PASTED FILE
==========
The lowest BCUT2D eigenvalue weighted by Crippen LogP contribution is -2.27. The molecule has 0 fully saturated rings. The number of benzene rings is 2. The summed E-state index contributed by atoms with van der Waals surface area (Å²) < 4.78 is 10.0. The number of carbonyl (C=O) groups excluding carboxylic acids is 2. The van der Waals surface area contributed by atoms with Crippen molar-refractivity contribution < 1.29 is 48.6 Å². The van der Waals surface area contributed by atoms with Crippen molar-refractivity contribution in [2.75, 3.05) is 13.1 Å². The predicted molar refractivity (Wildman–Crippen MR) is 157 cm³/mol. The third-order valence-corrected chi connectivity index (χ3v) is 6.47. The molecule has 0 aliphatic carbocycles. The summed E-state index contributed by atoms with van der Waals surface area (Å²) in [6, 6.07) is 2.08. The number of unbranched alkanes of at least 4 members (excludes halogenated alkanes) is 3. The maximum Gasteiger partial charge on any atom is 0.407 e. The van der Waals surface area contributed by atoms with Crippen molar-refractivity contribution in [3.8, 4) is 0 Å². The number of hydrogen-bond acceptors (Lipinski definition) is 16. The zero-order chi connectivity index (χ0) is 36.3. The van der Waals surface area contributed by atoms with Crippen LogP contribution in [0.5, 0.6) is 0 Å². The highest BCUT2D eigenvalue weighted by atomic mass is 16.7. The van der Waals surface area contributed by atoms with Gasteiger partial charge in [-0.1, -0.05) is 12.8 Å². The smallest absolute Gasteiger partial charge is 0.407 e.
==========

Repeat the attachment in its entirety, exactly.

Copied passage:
The lowest BCUT2D eigenvalue weighted by Crippen LogP contribution is -2.27. The molecule has 0 fully saturated rings. The number of benzene rings is 2. The summed E-state index contributed by atoms with van der Waals surface area (Å²) < 4.78 is 10.0. The number of carbonyl (C=O) groups excluding carboxylic acids is 2. The van der Waals surface area contributed by atoms with Crippen molar-refractivity contribution < 1.29 is 48.6 Å². The van der Waals surface area contributed by atoms with Crippen molar-refractivity contribution in [2.75, 3.05) is 13.1 Å². The predicted molar refractivity (Wildman–Crippen MR) is 157 cm³/mol. The third-order valence-corrected chi connectivity index (χ3v) is 6.47. The molecule has 0 aliphatic carbocycles. The summed E-state index contributed by atoms with van der Waals surface area (Å²) in [6, 6.07) is 2.08. The number of unbranched alkanes of at least 4 members (excludes halogenated alkanes) is 3. The maximum Gasteiger partial charge on any atom is 0.407 e. The van der Waals surface area contributed by atoms with Crippen molar-refractivity contribution in [3.8, 4) is 0 Å². The number of hydrogen-bond acceptors (Lipinski definition) is 16. The zero-order chi connectivity index (χ0) is 36.3. The van der Waals surface area contributed by atoms with Crippen LogP contribution in [0.5, 0.6) is 0 Å². The highest BCUT2D eigenvalue weighted by atomic mass is 16.7. The van der Waals surface area contributed by atoms with Gasteiger partial charge in [-0.1, -0.05) is 12.8 Å². The smallest absolute Gasteiger partial charge is 0.407 e.